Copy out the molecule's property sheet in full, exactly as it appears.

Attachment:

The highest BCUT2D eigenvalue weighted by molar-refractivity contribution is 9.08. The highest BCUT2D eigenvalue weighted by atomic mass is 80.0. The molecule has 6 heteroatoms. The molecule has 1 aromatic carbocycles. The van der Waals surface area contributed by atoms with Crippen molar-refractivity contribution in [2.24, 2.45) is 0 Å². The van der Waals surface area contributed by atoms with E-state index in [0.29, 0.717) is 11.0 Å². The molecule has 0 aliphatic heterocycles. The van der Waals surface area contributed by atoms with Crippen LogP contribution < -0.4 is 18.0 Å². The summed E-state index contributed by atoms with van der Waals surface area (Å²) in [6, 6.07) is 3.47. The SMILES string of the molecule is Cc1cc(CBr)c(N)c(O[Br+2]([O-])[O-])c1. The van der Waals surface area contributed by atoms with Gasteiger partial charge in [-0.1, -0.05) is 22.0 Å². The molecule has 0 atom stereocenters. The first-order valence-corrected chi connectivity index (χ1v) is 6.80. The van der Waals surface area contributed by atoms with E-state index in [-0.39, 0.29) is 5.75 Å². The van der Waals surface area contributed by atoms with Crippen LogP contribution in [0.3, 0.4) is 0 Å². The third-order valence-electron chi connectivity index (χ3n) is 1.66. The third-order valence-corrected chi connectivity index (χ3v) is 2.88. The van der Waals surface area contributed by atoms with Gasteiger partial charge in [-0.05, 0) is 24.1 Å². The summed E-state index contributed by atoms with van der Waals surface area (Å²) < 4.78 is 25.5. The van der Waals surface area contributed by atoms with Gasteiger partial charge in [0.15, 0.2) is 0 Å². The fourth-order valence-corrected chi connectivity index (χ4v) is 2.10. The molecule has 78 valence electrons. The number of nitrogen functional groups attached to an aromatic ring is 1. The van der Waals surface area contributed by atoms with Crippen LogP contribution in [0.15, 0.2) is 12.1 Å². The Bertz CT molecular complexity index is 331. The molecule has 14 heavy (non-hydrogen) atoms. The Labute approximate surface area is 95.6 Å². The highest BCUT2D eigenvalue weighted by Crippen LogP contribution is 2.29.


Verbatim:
The highest BCUT2D eigenvalue weighted by molar-refractivity contribution is 9.08. The highest BCUT2D eigenvalue weighted by atomic mass is 80.0. The molecule has 6 heteroatoms. The molecule has 1 aromatic carbocycles. The van der Waals surface area contributed by atoms with Crippen molar-refractivity contribution in [2.24, 2.45) is 0 Å². The van der Waals surface area contributed by atoms with E-state index in [0.29, 0.717) is 11.0 Å². The molecule has 0 aliphatic heterocycles. The van der Waals surface area contributed by atoms with Crippen LogP contribution < -0.4 is 18.0 Å². The summed E-state index contributed by atoms with van der Waals surface area (Å²) in [6, 6.07) is 3.47. The SMILES string of the molecule is Cc1cc(CBr)c(N)c(O[Br+2]([O-])[O-])c1. The van der Waals surface area contributed by atoms with Gasteiger partial charge in [-0.1, -0.05) is 22.0 Å². The molecule has 0 atom stereocenters. The first-order valence-corrected chi connectivity index (χ1v) is 6.80. The van der Waals surface area contributed by atoms with E-state index in [-0.39, 0.29) is 5.75 Å². The van der Waals surface area contributed by atoms with Crippen LogP contribution in [0.3, 0.4) is 0 Å². The third-order valence-electron chi connectivity index (χ3n) is 1.66. The third-order valence-corrected chi connectivity index (χ3v) is 2.88. The van der Waals surface area contributed by atoms with Gasteiger partial charge in [-0.05, 0) is 24.1 Å². The summed E-state index contributed by atoms with van der Waals surface area (Å²) < 4.78 is 25.5. The van der Waals surface area contributed by atoms with Gasteiger partial charge in [0.15, 0.2) is 0 Å². The fourth-order valence-corrected chi connectivity index (χ4v) is 2.10. The molecule has 78 valence electrons. The number of nitrogen functional groups attached to an aromatic ring is 1. The van der Waals surface area contributed by atoms with Crippen LogP contribution in [0.15, 0.2) is 12.1 Å². The Bertz CT molecular complexity index is 331. The molecule has 14 heavy (non-hydrogen) atoms. The Labute approximate surface area is 95.6 Å². The highest BCUT2D eigenvalue weighted by Crippen LogP contribution is 2.29.